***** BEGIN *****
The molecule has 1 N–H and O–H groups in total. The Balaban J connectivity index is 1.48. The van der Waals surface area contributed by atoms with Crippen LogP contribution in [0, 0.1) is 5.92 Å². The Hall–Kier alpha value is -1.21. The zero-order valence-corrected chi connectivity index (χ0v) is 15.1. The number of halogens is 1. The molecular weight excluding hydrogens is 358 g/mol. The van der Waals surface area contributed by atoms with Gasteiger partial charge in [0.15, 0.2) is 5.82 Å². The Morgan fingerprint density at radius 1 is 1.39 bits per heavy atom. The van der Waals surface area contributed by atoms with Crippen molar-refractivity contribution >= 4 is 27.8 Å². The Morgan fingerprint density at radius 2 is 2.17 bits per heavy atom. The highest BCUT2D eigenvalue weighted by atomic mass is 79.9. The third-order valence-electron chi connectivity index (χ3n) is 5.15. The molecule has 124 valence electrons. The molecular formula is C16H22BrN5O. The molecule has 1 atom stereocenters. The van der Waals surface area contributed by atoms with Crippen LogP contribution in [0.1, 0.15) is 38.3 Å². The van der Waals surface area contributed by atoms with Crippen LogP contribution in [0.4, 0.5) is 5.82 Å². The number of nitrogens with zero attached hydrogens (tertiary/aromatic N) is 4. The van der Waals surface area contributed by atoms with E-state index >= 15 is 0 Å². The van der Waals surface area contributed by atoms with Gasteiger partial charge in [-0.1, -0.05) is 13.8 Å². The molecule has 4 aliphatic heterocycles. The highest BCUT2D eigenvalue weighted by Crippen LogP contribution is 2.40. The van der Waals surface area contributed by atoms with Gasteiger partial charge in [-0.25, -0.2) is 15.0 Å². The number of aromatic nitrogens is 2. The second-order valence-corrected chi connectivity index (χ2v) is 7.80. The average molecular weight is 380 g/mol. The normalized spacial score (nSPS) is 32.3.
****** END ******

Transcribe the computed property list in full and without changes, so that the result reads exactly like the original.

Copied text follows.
The molecule has 1 N–H and O–H groups in total. The Balaban J connectivity index is 1.48. The van der Waals surface area contributed by atoms with Crippen LogP contribution in [0, 0.1) is 5.92 Å². The Hall–Kier alpha value is -1.21. The zero-order valence-corrected chi connectivity index (χ0v) is 15.1. The number of halogens is 1. The molecular weight excluding hydrogens is 358 g/mol. The van der Waals surface area contributed by atoms with Gasteiger partial charge in [0.15, 0.2) is 5.82 Å². The Morgan fingerprint density at radius 1 is 1.39 bits per heavy atom. The van der Waals surface area contributed by atoms with Crippen molar-refractivity contribution >= 4 is 27.8 Å². The Morgan fingerprint density at radius 2 is 2.17 bits per heavy atom. The highest BCUT2D eigenvalue weighted by atomic mass is 79.9. The third-order valence-electron chi connectivity index (χ3n) is 5.15. The molecule has 124 valence electrons. The molecular formula is C16H22BrN5O. The molecule has 1 atom stereocenters. The van der Waals surface area contributed by atoms with Crippen LogP contribution in [0.1, 0.15) is 38.3 Å². The van der Waals surface area contributed by atoms with Crippen LogP contribution in [0.4, 0.5) is 5.82 Å². The number of nitrogens with zero attached hydrogens (tertiary/aromatic N) is 4. The van der Waals surface area contributed by atoms with E-state index >= 15 is 0 Å². The van der Waals surface area contributed by atoms with Gasteiger partial charge in [-0.1, -0.05) is 13.8 Å². The molecule has 4 aliphatic heterocycles. The highest BCUT2D eigenvalue weighted by Crippen LogP contribution is 2.40. The van der Waals surface area contributed by atoms with Gasteiger partial charge in [-0.25, -0.2) is 15.0 Å². The number of aromatic nitrogens is 2. The second-order valence-corrected chi connectivity index (χ2v) is 7.80. The average molecular weight is 380 g/mol. The normalized spacial score (nSPS) is 32.3.